A remote payroll in Mongolia operates when a foreign company, i.e. a non-resident company, payrolls a resident employee in Mongolia. Under Mongolian law both Mongolian and foreign-owned entities are allowed to have employees based in Mongolia. This applies to both local and foreign employees. A good option, therefore, for a non-resident company to payroll its employees (local and foreign) in Mongolia is to use a fully outsourced service like a GEO or FESCO which will employ and payroll the staff on their behalf.
|Local Payroll Administration ?||
In some cases, a company will register their business in Mongolia under one of the forms available, (RO, LLC or JV) but may prefer to have another company administer its payroll, which can be achieved through a payroll provider. It is important to note that the company, as the Employer of Record, is still fully responsible for compliance with employment, immigration, tax and payroll regulations. But the payroll calculations, payments and filings can all be outsourced to the payroll provider.
|Internal Payroll ?||
Larger companies with a longstanding commitment to Mongolia may wish to run their own local payroll for all employees, foreign and local. In order to accomplish this, they will have to complete incorporation, register the business and then hire the necessary staff. There will be a need for in country human resources personnel who have the background needed to manage a Mongolian payroll, and can fulfill all tax, withholding, and payroll requirements.
This approach carries significant cost and requires some knowledge of local employment and payroll regulations. The company will need a local accounting firm and potentially legal counsel to ensure full compliance with Mongolian employment laws.
|Fully Outsourced Payroll & Employment ?||
Shield GEO does not operate in Mongolia.
|Currency ?||Mongolian tögrög (also stylised as Tughrik) (MNT) is the official currency.|
|Employee Information Required ?||
To set up new employees for payroll purposes, the following must be included:
|Social Security Registration ?||
Companies must register with relevant social insurance departments of the appropriate district. The registration needs to be completed in person, upon which a social insurance code will be assigned by the District Social Insurance Department. The service is free and it is no longer required that a paper copy of the certificate of social insurance registration be obtained.
|Documentation Required for New Employees ?||
|Corporate Income Tax ?||
Up to MNT 3 billion, a marginal tax rate of 10% applies. Above this amount, the marginal rate is 25%.
|Income Tax Rate ?||
|Payroll Tax ?||
|Sales Tax ?||
10% although some goods such as fruits & vegetables are exempt from VAT.
|Withholding Tax ?||
Dividends, interest and royalties are all taxed at 10%. A withholding tax of 20% is applicable to all foreign entities.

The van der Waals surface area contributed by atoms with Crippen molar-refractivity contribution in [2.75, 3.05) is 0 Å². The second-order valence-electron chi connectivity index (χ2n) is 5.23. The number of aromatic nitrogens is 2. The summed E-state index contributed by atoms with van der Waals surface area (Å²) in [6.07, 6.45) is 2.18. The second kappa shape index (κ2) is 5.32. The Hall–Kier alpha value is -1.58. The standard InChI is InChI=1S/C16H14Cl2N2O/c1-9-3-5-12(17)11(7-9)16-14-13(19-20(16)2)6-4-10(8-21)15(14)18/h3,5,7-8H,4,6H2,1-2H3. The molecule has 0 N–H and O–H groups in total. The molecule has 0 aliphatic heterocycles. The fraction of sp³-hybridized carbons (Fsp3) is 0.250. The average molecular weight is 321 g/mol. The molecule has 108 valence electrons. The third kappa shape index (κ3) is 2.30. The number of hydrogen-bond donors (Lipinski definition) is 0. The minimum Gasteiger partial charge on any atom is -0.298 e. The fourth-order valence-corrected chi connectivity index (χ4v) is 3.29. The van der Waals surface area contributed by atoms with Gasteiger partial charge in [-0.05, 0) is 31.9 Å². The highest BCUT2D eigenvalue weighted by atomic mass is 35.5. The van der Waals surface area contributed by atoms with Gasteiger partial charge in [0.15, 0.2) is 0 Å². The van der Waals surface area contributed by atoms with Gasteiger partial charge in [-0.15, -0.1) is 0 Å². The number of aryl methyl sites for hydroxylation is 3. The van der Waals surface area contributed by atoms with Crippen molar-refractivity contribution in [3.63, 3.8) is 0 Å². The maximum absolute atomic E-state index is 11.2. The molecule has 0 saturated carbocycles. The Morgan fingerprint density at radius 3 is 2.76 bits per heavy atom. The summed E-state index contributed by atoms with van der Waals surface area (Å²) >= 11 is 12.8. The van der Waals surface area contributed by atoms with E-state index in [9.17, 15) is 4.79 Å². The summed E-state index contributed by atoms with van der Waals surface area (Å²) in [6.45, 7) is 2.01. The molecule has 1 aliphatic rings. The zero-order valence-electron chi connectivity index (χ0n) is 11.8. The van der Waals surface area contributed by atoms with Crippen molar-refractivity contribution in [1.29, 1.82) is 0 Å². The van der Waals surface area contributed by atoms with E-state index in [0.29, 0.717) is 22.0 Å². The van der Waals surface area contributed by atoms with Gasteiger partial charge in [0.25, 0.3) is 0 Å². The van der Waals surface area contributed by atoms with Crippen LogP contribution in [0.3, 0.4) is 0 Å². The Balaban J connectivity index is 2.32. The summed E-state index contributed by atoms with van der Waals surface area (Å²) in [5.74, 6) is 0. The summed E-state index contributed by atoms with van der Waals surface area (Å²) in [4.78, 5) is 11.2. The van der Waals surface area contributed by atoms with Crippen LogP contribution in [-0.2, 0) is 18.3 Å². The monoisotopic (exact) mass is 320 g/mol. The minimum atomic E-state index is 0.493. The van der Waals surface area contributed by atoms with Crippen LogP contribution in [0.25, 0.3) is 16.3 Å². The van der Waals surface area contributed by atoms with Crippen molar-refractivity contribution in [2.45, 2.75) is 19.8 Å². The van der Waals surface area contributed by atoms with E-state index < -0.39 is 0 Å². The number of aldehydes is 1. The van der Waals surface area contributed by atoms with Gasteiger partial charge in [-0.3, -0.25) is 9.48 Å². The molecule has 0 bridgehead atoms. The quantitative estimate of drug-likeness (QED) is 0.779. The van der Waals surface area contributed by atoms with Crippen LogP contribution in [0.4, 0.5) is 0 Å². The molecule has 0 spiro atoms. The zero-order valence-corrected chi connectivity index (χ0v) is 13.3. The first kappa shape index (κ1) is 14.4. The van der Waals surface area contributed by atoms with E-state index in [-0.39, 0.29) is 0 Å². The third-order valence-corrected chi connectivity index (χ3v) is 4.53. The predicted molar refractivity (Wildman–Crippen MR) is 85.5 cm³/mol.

|Other Tax ?||
Interestingly, there is no capital gains tax or provision for tax consolidation in Mongolia.
|Income Tax (Personal Allowance) ?||
There is no income bracket which is not taxed however a personal tax credit of MNT 84,000 per annum is provided for individuals to deduct against the tax payable on their annual income.
|Time to prepare and Pay Taxes ?||
|Time required to start a Business ?||
|Payment Mode ?||
Pay cheque and direct bank transfer are both common. Note that employees are not required to have a Mongolian bank account.
|Frequency of Salary Payment ?||
Most workers in Mongolia are paid twice monthly although they often also elect to be paid monthly.
|Invoice / Payslips required ?||
Filing methods can be either by paper or online at the employer’s discretion.
|Minimum Wage ?||
The minimum wage is 192,000 MNT per month.
The Mongolian Government is known for generally enforcing a fairly flexible investment policy, with foreign investment well received in all sectors of the economy. As there remains a significant shortage of skilled labour in Mongolia, foreign workers are therefore encouraged to fill these gaps. For companies considering sending foreign workers here is our guide to Mongolia work permits.
It is possible for companies that have established a Rep (Representative) Office or Limited Liability Company (LLC) in Mongolia to arrange for HG visas.
Foreign work permits are valid for a period of up to a year.
The process is as follows:
1. Employers initiates process
The Mongolian company sponsoring a foreign worker for their work permit must first provide a visa invitation letter to the applicant. This is a fairly complex process and requires a request to be submitted to the Immigration Agency, which then consults with the Labour and Welfare Agency before it can be authorised by the Ministry of Foreign Affairs and Trade. If all government agencies are in agreement regarding the application, a visa invitation letter will then be forwarded to the embassy or consulate in the applicant’s country of residence. The employer must provide a signed employment contract copy, the employee’s CV and copies of any relevant education certificates.